A Lancaster-based firm has embarked on a mission to provide 100 per cent secure identity to a range of products. DAVID NOWELL reports.
UK and European patent and trade mark attorneys, Appleyard Lees has awarded a Growth Fund grant to specialist quantum security start up, Quantum Base.
The award will help Quantum Base bring to market the world’s first 100 per cent secure identity or authentication tag that can be used to protect anything, from mobile phones or pharmaceutical products to trainers.
This is the latest grant from the Appleyard Lees Growth Fund, which awards funds to suitable businesses applying to that Fund, those businesses having innovative ideas and a sound strategic approach.
The Quantum-ID (Q-ID) technology, which was developed by Quantum Base, a Lancaster University spin out company, generates an identity that cannot be copied, cloned or simulated.
It is therefore a 100 per cent secure ID based on the unique arrangement atoms, which can be used to authenticate or identify any object or product.
Four years into the development and with a significant investment in Q-ID, Quantum Base is now working with Appleyard Lees on patent filings on both this and a wider portfolio of high tech security products, and Quantum Base are already in discussions with a number of global brands and manufacturers to begin product trials.
The ID tags, which are 1/1000th the width of a human hair and cost about a penny to produce, use graphene-like sheets that incorporate atomic imperfections unique to each device, making them impossible to copy, clone or simulate.
They are available as an electronic version or an optical version, which can be used to authenticate anything using a smart phone, from designer trainers and pharmaceuticals to holograms.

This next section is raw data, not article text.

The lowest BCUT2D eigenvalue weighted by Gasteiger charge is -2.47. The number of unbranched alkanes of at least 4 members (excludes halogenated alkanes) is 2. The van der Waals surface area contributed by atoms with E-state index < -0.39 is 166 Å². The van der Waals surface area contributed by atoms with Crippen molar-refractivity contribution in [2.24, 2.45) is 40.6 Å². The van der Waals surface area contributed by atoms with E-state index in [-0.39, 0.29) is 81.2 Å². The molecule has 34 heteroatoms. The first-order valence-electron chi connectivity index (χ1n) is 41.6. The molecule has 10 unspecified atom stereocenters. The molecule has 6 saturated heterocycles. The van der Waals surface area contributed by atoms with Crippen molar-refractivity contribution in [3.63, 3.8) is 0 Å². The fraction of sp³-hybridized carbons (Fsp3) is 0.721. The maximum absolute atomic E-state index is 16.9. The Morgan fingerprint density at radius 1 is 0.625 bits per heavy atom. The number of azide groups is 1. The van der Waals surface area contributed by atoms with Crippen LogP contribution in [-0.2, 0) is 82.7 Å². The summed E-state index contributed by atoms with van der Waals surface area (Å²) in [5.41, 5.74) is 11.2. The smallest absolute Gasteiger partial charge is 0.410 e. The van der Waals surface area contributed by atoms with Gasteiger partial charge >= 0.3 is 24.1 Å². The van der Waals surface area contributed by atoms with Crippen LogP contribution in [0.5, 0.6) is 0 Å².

The track-and-trace capability of the Q-ID also allows supply chain management and the ability to turn the devices off or on anywhere up to the point of consumption, in case of theft or product recall.
The global scientific community has been quick to recognise the enormous potential of this new product, with the Royal Society choosing this research as one of its tips for future success in its innovative Labs to Riches series.
Quantum Base’s co-founder Dr Robert Young has also been published in Nature magazine amongst many other high impact journals.
Quantum Base Co-founder Phil Speed said: “Not since the arrival of the microprocessor 30 years ago will anything have as significant an impact on the consumer technology landscape as quantum technologies.
“As our IP partner and in granting us their Growth Fund grant Appleyard Lees is enabling us to take what is a real world first and a great British scientific invention and to begin to commercialise it on a truly global scale.
“The world we live in today is connected in a million different ways by technology and yet we still haven’t managed to find a 100 per cent secure way to protect our data, transactions and conversations – passwords can be cracked, signatures forged, products faked.
“Our quantum security solutions can be incorporated into any product and are guaranteed by the laws of physics to be 100 per cent provably secure.”
Appleyard Lees Partner Richard Bray said: “It is really very rare to be working with a spin-out like Quantum Base operating in this highly technical area, and it’s particularly special to be involved right from the outset. This means that I really do feel part of the team, and can help them in ways that might have been difficult or impossible had I been involved much later on.”